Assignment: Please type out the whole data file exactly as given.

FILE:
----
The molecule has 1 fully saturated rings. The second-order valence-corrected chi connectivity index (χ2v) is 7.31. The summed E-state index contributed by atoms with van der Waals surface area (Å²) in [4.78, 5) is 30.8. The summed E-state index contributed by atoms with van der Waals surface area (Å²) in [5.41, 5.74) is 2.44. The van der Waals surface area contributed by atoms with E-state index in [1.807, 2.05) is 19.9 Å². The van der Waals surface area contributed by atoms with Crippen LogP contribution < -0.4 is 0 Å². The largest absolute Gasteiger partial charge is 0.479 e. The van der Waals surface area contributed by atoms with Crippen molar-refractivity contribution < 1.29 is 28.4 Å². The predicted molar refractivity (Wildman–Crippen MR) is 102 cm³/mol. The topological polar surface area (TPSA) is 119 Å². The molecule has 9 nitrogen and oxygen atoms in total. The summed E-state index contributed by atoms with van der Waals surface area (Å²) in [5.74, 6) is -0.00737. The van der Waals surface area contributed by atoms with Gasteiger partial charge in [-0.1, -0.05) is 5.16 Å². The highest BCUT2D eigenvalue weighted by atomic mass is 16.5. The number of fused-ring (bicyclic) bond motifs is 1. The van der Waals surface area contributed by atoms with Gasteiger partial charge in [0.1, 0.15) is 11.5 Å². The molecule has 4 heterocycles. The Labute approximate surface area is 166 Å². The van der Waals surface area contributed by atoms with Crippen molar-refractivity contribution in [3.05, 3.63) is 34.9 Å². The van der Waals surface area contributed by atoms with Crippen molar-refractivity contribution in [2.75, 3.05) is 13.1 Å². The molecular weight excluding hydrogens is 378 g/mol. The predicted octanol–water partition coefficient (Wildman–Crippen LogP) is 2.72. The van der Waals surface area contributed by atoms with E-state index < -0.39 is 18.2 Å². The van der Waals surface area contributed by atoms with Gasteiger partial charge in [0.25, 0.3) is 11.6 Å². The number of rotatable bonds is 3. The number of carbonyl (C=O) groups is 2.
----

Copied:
The molecule has 1 fully saturated rings. The second-order valence-corrected chi connectivity index (χ2v) is 7.31. The summed E-state index contributed by atoms with van der Waals surface area (Å²) in [4.78, 5) is 30.8. The summed E-state index contributed by atoms with van der Waals surface area (Å²) in [5.41, 5.74) is 2.44. The van der Waals surface area contributed by atoms with E-state index in [1.807, 2.05) is 19.9 Å². The van der Waals surface area contributed by atoms with Crippen LogP contribution < -0.4 is 0 Å². The largest absolute Gasteiger partial charge is 0.479 e. The van der Waals surface area contributed by atoms with Crippen molar-refractivity contribution < 1.29 is 28.4 Å². The predicted molar refractivity (Wildman–Crippen MR) is 102 cm³/mol. The topological polar surface area (TPSA) is 119 Å². The molecule has 9 nitrogen and oxygen atoms in total. The summed E-state index contributed by atoms with van der Waals surface area (Å²) in [5.74, 6) is -0.00737. The van der Waals surface area contributed by atoms with Gasteiger partial charge in [-0.1, -0.05) is 5.16 Å². The highest BCUT2D eigenvalue weighted by atomic mass is 16.5. The number of fused-ring (bicyclic) bond motifs is 1. The van der Waals surface area contributed by atoms with Gasteiger partial charge in [0.1, 0.15) is 11.5 Å². The molecule has 4 heterocycles. The Labute approximate surface area is 166 Å². The van der Waals surface area contributed by atoms with Crippen molar-refractivity contribution in [3.05, 3.63) is 34.9 Å². The van der Waals surface area contributed by atoms with Crippen molar-refractivity contribution in [2.75, 3.05) is 13.1 Å². The molecular weight excluding hydrogens is 378 g/mol. The predicted octanol–water partition coefficient (Wildman–Crippen LogP) is 2.72. The van der Waals surface area contributed by atoms with E-state index < -0.39 is 18.2 Å². The van der Waals surface area contributed by atoms with Gasteiger partial charge in [0.25, 0.3) is 11.6 Å². The number of rotatable bonds is 3. The number of carbonyl (C=O) groups is 2.